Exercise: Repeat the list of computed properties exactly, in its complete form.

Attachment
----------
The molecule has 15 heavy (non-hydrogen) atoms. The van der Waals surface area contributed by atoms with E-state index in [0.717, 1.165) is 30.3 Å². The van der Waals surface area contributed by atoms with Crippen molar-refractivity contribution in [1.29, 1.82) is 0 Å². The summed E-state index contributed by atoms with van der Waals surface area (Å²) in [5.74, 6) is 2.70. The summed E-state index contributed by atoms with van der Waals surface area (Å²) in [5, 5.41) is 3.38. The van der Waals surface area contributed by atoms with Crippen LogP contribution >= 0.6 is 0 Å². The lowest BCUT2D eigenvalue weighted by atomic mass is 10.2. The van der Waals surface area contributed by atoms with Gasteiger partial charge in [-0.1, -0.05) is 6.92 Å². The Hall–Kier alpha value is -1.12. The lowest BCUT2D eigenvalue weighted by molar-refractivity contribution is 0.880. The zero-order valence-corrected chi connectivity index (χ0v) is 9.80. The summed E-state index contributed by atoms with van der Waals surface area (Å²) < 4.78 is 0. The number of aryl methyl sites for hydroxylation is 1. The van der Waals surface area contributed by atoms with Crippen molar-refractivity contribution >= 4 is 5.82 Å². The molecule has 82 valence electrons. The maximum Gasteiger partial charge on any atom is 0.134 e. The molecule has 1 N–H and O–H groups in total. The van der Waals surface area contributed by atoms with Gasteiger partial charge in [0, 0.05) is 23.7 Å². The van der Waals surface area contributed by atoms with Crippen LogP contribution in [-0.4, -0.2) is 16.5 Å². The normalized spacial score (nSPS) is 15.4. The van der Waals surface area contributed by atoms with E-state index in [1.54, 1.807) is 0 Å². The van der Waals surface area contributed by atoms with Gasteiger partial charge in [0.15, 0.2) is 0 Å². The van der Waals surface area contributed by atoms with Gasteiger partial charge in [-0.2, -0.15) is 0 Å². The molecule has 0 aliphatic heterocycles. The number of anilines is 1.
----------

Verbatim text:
The molecule has 15 heavy (non-hydrogen) atoms. The van der Waals surface area contributed by atoms with E-state index in [0.717, 1.165) is 30.3 Å². The van der Waals surface area contributed by atoms with Crippen molar-refractivity contribution in [1.29, 1.82) is 0 Å². The summed E-state index contributed by atoms with van der Waals surface area (Å²) in [5.74, 6) is 2.70. The summed E-state index contributed by atoms with van der Waals surface area (Å²) in [5, 5.41) is 3.38. The van der Waals surface area contributed by atoms with Crippen LogP contribution >= 0.6 is 0 Å². The lowest BCUT2D eigenvalue weighted by atomic mass is 10.2. The van der Waals surface area contributed by atoms with Gasteiger partial charge in [-0.1, -0.05) is 6.92 Å². The Hall–Kier alpha value is -1.12. The lowest BCUT2D eigenvalue weighted by molar-refractivity contribution is 0.880. The zero-order valence-corrected chi connectivity index (χ0v) is 9.80. The summed E-state index contributed by atoms with van der Waals surface area (Å²) < 4.78 is 0. The number of aryl methyl sites for hydroxylation is 1. The van der Waals surface area contributed by atoms with Crippen molar-refractivity contribution >= 4 is 5.82 Å². The molecule has 82 valence electrons. The maximum Gasteiger partial charge on any atom is 0.134 e. The molecule has 1 N–H and O–H groups in total. The van der Waals surface area contributed by atoms with Gasteiger partial charge in [0, 0.05) is 23.7 Å². The van der Waals surface area contributed by atoms with Crippen LogP contribution in [-0.4, -0.2) is 16.5 Å². The normalized spacial score (nSPS) is 15.4. The van der Waals surface area contributed by atoms with E-state index in [1.54, 1.807) is 0 Å². The van der Waals surface area contributed by atoms with Gasteiger partial charge in [0.15, 0.2) is 0 Å². The van der Waals surface area contributed by atoms with Gasteiger partial charge in [-0.2, -0.15) is 0 Å². The molecule has 0 aliphatic heterocycles. The number of anilines is 1.